Monday, March 9, 2009

Is It Finite or Infinite?

It seems, to me at least, that today's society takes too many things for granted! The most frequent appears to be that more is always better'. Of this I am most certainly not convinced. This brings up the question in the title of the post; 'Is it finite or infinite?' Let's look at this from the aspect of 'knowledge'.

If knowledge is truly finite, it then follows that there is a limit to its realm. With this limit, we should be able to establish some sort of unit of knowledge by which it may be measured. What that unit actually is, would take some pretty deep thinking to establish. We do know that a 'memory' (neurophysiologically speaking how a memory is stored) is established by a network of nerve cells (called neurons) forming new connections within the brain. For argument's sake, let assume that our arbitrary unit of knowledge is measured in units we will refer to as a 'neuro'. So for 'one fact' to be remembered (thereby becoming part of our knowledge) it will require one neuro.

Our neuro will, of course, require the space occupied by those nerve cells that make it up. We should then be able to calculate out how much storage space it will take if a person is to 'know everything'. I suspect that some readers will already know where this post is headed, but I will continue!

Scientists have already establish that the average human brain weight is between 1200 g - 1500 g. It contains, an “Average number of neurons in the brain = 100 billion” 1. So our ability to know or remember pieces of knowledge is most definitely finite. I'm not so convinced that knowledge is finite, are you?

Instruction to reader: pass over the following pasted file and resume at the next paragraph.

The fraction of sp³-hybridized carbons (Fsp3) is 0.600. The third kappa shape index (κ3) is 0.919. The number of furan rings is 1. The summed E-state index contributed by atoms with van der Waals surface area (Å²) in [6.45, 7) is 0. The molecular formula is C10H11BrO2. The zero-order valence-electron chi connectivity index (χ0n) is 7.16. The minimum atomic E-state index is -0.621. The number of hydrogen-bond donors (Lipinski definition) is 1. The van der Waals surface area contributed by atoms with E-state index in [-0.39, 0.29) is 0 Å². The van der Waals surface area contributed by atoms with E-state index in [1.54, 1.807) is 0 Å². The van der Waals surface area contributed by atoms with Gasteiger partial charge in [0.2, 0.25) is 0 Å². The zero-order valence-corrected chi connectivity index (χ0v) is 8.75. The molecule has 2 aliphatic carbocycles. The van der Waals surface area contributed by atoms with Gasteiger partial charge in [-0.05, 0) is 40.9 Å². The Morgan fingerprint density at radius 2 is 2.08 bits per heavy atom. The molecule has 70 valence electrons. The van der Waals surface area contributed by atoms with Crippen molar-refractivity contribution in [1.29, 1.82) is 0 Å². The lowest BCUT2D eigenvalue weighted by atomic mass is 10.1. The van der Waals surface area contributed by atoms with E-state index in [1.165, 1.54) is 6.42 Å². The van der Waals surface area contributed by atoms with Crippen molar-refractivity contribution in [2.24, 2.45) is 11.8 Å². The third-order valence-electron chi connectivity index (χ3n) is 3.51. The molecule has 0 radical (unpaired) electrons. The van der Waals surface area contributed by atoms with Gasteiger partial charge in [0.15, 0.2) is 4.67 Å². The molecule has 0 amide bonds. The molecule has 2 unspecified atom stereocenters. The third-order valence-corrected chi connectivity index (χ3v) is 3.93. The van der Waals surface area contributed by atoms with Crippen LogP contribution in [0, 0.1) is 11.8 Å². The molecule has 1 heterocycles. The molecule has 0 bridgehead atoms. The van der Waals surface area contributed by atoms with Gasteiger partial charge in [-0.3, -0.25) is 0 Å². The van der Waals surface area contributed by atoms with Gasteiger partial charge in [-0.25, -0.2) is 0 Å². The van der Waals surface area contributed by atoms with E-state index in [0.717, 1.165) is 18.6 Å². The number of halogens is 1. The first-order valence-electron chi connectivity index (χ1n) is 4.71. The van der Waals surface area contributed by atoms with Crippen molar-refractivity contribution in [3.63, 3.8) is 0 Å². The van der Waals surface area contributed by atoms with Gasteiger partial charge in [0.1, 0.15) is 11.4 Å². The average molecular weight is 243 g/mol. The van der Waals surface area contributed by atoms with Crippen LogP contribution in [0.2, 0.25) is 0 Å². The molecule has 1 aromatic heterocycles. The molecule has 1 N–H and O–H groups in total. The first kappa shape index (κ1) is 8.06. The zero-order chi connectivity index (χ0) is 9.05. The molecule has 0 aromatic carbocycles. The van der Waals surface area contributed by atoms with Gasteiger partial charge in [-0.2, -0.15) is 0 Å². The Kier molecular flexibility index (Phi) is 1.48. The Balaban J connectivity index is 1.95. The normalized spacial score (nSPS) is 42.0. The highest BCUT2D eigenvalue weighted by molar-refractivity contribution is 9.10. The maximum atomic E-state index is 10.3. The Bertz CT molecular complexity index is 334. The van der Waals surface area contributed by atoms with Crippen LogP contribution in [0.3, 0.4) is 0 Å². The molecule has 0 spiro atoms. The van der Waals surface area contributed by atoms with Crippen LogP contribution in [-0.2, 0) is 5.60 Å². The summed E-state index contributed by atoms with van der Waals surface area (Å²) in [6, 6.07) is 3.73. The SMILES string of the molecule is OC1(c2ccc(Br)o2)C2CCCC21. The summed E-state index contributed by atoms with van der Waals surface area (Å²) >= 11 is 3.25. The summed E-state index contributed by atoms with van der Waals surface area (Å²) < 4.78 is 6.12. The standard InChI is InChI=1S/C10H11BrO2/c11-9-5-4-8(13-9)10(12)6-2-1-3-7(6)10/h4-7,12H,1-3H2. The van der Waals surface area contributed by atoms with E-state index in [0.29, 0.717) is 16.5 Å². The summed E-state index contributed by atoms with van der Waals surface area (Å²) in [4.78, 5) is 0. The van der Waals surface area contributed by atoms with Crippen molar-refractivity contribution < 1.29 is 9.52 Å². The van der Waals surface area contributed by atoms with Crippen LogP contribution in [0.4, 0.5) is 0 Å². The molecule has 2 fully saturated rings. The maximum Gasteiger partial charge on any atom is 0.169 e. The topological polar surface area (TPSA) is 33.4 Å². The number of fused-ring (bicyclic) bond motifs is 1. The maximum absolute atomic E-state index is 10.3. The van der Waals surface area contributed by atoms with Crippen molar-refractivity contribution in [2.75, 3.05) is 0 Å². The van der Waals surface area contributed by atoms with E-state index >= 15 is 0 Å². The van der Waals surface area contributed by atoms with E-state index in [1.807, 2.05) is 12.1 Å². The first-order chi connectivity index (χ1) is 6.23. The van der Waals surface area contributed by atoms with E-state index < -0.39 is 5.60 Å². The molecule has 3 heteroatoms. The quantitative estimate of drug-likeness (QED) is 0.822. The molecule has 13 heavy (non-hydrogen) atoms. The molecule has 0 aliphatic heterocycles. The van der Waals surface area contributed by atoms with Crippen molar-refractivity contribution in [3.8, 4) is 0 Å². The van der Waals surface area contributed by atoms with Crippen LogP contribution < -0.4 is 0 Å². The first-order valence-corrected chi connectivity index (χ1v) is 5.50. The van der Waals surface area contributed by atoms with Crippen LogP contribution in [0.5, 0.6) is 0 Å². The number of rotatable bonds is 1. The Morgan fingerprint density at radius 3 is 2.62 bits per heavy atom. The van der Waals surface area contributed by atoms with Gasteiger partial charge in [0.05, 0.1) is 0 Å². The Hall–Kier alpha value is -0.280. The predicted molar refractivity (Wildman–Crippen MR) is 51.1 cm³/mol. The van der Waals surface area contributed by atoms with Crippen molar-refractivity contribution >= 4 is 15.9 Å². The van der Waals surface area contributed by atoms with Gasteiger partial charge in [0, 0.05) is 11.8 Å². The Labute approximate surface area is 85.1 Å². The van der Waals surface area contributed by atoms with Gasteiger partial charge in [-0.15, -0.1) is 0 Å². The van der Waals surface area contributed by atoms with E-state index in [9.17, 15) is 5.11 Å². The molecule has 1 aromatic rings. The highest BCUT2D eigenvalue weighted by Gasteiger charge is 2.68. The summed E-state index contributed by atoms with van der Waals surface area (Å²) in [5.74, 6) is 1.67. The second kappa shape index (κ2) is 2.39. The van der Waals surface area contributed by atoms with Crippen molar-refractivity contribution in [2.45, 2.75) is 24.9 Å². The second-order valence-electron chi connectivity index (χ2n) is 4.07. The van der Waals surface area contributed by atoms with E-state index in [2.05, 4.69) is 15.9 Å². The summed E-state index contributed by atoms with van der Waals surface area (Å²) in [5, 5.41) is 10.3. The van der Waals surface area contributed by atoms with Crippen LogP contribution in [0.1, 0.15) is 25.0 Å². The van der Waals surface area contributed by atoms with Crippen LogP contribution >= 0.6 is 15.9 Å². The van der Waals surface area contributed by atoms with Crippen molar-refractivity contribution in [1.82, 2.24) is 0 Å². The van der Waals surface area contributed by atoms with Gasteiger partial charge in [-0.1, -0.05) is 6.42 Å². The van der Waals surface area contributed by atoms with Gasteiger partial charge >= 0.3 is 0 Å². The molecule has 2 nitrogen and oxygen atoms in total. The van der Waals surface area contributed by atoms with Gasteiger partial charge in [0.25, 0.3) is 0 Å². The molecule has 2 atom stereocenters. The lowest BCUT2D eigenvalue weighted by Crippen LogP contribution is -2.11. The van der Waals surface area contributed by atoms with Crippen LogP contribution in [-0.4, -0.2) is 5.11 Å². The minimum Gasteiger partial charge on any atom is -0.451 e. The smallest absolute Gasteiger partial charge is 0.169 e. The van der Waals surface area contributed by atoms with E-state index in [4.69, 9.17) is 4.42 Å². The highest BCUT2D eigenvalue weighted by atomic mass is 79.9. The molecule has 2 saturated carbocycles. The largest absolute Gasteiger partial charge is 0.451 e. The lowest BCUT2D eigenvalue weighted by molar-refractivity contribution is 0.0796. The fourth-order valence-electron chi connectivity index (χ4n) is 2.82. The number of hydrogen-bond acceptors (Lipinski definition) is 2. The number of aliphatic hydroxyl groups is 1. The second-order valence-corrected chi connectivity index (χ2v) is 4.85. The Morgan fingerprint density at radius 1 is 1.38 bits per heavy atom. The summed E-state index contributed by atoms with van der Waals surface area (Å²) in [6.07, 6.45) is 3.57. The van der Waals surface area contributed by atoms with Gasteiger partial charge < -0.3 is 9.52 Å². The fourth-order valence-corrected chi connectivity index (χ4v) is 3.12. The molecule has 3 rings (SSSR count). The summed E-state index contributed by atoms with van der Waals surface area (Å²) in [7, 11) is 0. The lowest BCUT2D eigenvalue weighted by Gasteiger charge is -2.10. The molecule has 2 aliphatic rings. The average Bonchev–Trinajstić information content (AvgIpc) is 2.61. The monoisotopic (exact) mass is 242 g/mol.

1 Eric H. Chudler, Ph.D.;Brain Facts and Figures; <http://faculty.washington.edu/chudler/facts.html#brain> Accessed March 09, 2009

3 comments:

Dr. Andrés said...

Interestingly, there is a tremendous amount of data that supports the idea that the nerves do not NOR cannot store memories. Biophysicists say it is mathematically impossible for nerves to conduct impulses fast enough to account for the velocity at which the average human being can think.

Through Fourier analyses the conclusions have been that memory "appears" to exist in the space between the nerves. This would be as if the neural net generates a kind of "field" that "traps" thoughts is these "inter-neuronal spaces". Cool, huh?

Dr. Steve said...

Way too cool!!! This would then imply that the 'finiteness' of human ability to remember would be even more restricted by the necessity in the space between the neurons as well.

More space!! Give me more space!! I must have more space in my brain!! ;-)

Dr. Andrés said...

Interestingly, these same scientists say that the human brain is an information retrieval device and not a storage device. Consequently and quite creepy, they suggest that the "field" of stored memory is quite infinite. It is akin to what Jung called the "collective unconscious" or that vast collective "pool" of "collective memory" we all seem to draw from as we dream and have "hunches" or have "a priori" experiences. Some of these scientists, crossing from science to metaphysical meanderings, put this field in some kind of non-Euclidean three-space that is "out there" that we can "access" ... some more than others thus explaining such phenomena as clairvoyance or even prophecy. Hmmmmmm. Cool. ;-)



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